KANSAS CITY — Cool temperatures across the U.S. Midwest changed the psychology of the marketplace recently, just like in the olden days of “open outcry” trading in Chicago. Back in those days traders on the Chicago Board of Trade floor often would think the weather across the Midwest was improving every time significant rain fell in Chicago. Now with mostly electronic trading in place, a broad-based weather system still can have a similar effect.
Recent broad-based cooling has changed the mindset of many traders that concerns over dryness in Iowa, Illinois, parts of Missouri and areas to the west are no longer an issue because of rain that fell in late July and the cool weather that has prevailed since then.
The reality of the situation is a bit different. Certainly, recent rain during the time of pollination helped induce successful corn kernel formation in most areas in the Midwest. However, there are still many square miles of dryness in the western Corn and Soybean Belt, and a little heat and continued dryness later this month could very quickly change the mindset of many traders, especially about soybean production.
Rain in July was timely, but many areas in the western Corn Belt that have struggled with restricted rainfall since May still are dealing with the same situation. Rainfall for the two-week period ended Aug. 7 was well below average across northern Missouri, most of Iowa, southern Minnesota and areas east into Michigan and Ohio. The dryness in Ohio, parts of Indiana and in portions of both northern Illinois and southern Wisconsin was welcome after very rainy weather occurred earlier in the summer. Worry over wet conditions harming crops was finally put to rest, but now the worry is over degree day accumulations and over the potential for early frost and freezes.
There was not much worry in the first week of August over limited rainfall still ongoing in the western U.S. Midwest. Rainfall for the 30-day period ended Aug. 7 was still well below average in a large part of Iowa, eastern Nebraska, portions of northern and eastern Missouri and west-central and southwestern Illinois. Other areas, like southern Michigan, eastern North Dakota, and portions of Minnesota and Nebraska, had been trending drier biased. However, the psychology of cool weather has interfered with concern over dryness, which has not really changed since cold weather invaded the region. It will not take long for a short term burst of warmer weather to scare a few folks, and that may be coming for a brief period around mid-month.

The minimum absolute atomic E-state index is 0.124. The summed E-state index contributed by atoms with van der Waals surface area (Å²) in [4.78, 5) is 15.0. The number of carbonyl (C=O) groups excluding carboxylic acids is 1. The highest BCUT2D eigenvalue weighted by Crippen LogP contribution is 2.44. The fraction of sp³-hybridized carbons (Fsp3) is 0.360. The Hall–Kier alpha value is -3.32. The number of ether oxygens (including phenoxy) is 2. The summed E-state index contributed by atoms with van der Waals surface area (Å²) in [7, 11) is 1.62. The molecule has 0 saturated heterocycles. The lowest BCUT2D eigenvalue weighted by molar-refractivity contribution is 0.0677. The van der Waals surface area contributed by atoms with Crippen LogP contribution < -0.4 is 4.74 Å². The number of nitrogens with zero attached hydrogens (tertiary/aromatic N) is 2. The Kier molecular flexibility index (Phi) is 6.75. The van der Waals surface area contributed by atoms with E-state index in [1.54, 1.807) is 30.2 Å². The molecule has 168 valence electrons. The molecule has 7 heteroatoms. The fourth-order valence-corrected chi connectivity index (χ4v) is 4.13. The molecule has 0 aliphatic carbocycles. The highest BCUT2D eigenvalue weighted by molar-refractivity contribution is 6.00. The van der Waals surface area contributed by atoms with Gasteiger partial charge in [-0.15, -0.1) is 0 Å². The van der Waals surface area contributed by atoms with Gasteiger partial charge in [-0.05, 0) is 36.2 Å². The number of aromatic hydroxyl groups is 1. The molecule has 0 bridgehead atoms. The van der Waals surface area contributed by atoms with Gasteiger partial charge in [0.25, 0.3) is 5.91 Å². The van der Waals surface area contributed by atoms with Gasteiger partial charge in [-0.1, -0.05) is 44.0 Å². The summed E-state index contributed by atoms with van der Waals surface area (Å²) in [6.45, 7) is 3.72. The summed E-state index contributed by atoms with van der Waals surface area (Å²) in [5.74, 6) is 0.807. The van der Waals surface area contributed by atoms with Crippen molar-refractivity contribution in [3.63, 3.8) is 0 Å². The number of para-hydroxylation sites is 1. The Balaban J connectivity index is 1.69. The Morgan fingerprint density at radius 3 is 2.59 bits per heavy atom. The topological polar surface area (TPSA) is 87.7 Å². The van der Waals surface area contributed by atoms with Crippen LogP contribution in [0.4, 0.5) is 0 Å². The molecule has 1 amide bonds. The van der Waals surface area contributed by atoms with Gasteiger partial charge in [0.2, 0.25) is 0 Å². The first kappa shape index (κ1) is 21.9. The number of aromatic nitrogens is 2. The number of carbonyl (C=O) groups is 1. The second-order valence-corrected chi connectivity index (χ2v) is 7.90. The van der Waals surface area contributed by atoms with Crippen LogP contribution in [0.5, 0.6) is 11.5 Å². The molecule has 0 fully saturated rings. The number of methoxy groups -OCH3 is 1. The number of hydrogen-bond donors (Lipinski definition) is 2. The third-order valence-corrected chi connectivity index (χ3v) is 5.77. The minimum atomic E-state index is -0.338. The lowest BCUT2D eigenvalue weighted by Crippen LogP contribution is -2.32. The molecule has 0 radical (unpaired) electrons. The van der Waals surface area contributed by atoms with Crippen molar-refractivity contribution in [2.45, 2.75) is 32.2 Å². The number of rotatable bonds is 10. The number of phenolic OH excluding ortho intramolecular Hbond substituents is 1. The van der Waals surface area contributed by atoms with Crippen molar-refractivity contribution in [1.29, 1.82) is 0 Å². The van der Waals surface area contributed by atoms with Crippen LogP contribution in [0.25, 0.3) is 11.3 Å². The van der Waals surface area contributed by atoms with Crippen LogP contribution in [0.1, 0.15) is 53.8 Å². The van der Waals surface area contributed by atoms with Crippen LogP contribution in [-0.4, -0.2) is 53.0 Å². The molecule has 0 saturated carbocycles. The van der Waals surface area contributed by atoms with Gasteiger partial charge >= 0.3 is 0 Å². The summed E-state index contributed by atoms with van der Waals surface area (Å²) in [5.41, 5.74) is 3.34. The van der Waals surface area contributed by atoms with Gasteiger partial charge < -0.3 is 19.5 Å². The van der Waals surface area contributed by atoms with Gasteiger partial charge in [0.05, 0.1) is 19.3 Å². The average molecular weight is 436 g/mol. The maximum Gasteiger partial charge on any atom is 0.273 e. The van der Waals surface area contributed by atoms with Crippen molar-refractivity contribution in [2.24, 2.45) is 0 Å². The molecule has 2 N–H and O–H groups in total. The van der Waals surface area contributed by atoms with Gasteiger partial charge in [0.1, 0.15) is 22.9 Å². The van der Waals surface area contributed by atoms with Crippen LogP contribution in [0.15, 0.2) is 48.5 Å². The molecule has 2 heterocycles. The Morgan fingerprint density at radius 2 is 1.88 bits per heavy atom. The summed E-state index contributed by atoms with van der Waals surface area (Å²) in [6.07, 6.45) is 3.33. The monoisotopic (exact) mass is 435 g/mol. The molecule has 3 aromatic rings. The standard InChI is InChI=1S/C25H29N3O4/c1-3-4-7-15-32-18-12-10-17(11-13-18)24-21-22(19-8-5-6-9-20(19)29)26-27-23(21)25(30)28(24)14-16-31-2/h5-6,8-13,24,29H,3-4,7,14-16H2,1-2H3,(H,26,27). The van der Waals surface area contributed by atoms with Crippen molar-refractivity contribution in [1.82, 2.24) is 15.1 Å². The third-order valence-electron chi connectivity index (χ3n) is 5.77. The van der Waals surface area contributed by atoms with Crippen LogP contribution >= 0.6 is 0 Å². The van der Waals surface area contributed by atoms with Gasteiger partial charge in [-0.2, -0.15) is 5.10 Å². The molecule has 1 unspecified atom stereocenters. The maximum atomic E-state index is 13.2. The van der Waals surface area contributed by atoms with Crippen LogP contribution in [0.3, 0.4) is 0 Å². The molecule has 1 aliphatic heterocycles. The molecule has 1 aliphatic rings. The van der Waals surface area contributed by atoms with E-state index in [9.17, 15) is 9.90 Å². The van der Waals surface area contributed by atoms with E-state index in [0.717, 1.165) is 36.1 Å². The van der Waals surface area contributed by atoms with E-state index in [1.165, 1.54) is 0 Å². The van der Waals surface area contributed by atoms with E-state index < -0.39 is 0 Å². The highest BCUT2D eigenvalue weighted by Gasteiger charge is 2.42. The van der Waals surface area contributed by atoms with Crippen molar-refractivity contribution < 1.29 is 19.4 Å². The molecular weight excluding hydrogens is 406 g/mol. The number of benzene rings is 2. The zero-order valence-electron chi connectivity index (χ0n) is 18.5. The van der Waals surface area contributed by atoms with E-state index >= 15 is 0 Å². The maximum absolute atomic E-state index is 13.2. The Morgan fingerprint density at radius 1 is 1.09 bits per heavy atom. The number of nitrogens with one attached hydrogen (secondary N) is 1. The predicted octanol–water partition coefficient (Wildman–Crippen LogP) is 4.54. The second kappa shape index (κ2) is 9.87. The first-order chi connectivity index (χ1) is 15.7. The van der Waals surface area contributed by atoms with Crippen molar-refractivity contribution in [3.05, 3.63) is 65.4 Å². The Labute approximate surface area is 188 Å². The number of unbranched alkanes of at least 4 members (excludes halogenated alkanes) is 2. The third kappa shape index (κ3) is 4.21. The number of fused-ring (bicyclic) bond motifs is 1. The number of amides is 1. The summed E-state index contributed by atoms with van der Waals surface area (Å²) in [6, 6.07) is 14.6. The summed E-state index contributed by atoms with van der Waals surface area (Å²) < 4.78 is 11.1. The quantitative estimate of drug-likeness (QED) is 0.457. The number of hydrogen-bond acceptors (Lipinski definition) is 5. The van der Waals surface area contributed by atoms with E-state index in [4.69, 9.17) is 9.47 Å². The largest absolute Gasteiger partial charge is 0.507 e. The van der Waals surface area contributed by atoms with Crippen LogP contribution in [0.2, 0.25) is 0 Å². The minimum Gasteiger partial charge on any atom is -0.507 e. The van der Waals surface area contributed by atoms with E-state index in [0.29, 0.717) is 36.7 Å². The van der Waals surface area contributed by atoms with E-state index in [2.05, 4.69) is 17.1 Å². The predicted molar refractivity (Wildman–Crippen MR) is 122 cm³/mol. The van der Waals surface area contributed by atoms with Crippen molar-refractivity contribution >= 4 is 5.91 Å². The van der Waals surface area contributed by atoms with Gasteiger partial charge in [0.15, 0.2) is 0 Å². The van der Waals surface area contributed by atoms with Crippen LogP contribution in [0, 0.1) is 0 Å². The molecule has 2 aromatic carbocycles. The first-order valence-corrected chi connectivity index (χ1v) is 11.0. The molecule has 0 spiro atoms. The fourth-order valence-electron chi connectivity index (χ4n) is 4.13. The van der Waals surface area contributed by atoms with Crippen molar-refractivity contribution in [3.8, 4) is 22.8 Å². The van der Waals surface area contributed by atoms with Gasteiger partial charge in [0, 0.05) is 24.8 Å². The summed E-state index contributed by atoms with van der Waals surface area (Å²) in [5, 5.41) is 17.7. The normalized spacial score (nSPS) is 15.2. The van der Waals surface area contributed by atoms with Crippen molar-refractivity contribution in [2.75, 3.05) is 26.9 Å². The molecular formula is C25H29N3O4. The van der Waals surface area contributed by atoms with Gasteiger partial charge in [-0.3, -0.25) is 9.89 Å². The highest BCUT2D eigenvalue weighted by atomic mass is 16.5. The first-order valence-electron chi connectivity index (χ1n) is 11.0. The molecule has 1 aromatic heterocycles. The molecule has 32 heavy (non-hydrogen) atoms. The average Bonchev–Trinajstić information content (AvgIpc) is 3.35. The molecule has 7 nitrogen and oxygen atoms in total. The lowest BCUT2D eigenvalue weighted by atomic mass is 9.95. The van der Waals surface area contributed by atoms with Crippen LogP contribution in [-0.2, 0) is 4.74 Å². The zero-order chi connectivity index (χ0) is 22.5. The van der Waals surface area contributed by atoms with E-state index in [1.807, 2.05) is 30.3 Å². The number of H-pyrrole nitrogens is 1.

Top and subsoil moisture in portions of Illinois, Iowa and southeastern South Dakota is very low and must be replenished or at least temporarily fixed soon to support crops during the next drier and warmer period. Worry about frost and freeze conditions temporarily may disappear during mid-month as it heats up, but futures prices still could be rising during that time as everyone suddenly realizes there is no moisture to feed the crops.
World Weather, Inc.’s long range forecasting tool, dubbed the “Trend Model,” suggests the expected burst of warmer weather mostly may be confined to the western Corn Belt around mid-month, and when it arrives, it will impact the drier areas of the western Corn Belt quickly because of the already poor soil moisture and stressed state of unirrigated crops. The extra heat, which is not expected to be excessive or extreme, will be just enough to seriously stress some crops unless significant rain evolves immediately ahead of the warmer weather.